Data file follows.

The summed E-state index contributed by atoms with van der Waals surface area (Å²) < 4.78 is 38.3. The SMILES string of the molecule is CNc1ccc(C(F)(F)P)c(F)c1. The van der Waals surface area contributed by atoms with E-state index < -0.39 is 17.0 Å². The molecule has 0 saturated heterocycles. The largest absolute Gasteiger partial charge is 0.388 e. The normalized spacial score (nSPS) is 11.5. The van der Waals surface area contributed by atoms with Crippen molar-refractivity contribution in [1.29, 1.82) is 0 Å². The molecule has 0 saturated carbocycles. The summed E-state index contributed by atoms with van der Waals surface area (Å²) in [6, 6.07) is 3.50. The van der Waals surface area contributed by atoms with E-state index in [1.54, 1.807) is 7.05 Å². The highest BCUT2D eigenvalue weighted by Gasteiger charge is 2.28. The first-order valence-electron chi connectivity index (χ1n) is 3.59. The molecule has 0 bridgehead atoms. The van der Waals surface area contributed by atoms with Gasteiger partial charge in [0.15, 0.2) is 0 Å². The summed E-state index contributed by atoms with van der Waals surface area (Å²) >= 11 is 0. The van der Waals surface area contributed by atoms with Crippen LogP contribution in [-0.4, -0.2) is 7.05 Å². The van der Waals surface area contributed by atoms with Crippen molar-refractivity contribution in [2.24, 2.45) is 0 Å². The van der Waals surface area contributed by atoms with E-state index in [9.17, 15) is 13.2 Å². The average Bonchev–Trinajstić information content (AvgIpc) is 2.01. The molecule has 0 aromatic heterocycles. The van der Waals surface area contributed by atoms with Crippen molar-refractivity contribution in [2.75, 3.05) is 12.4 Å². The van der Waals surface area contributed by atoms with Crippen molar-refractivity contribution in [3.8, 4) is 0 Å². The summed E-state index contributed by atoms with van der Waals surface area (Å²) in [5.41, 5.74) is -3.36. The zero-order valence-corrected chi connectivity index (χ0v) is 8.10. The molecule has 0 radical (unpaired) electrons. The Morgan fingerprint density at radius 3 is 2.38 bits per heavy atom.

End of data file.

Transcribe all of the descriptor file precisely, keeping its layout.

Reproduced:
The summed E-state index contributed by atoms with van der Waals surface area (Å²) < 4.78 is 38.3. The SMILES string of the molecule is CNc1ccc(C(F)(F)P)c(F)c1. The van der Waals surface area contributed by atoms with E-state index < -0.39 is 17.0 Å². The molecule has 0 saturated heterocycles. The largest absolute Gasteiger partial charge is 0.388 e. The normalized spacial score (nSPS) is 11.5. The van der Waals surface area contributed by atoms with Crippen molar-refractivity contribution in [1.29, 1.82) is 0 Å². The molecule has 0 saturated carbocycles. The summed E-state index contributed by atoms with van der Waals surface area (Å²) in [6, 6.07) is 3.50. The van der Waals surface area contributed by atoms with E-state index in [1.54, 1.807) is 7.05 Å². The highest BCUT2D eigenvalue weighted by Gasteiger charge is 2.28. The first-order valence-electron chi connectivity index (χ1n) is 3.59. The molecule has 0 bridgehead atoms. The van der Waals surface area contributed by atoms with Gasteiger partial charge in [0.15, 0.2) is 0 Å². The summed E-state index contributed by atoms with van der Waals surface area (Å²) >= 11 is 0. The van der Waals surface area contributed by atoms with Crippen LogP contribution in [-0.4, -0.2) is 7.05 Å². The van der Waals surface area contributed by atoms with Crippen molar-refractivity contribution in [2.24, 2.45) is 0 Å². The van der Waals surface area contributed by atoms with E-state index in [9.17, 15) is 13.2 Å². The average Bonchev–Trinajstić information content (AvgIpc) is 2.01. The molecule has 0 aromatic heterocycles. The van der Waals surface area contributed by atoms with Crippen molar-refractivity contribution in [2.75, 3.05) is 12.4 Å². The van der Waals surface area contributed by atoms with Crippen molar-refractivity contribution in [3.8, 4) is 0 Å². The summed E-state index contributed by atoms with van der Waals surface area (Å²) in [5.41, 5.74) is -3.36. The zero-order valence-corrected chi connectivity index (χ0v) is 8.10. The molecule has 0 radical (unpaired) electrons. The Morgan fingerprint density at radius 3 is 2.38 bits per heavy atom.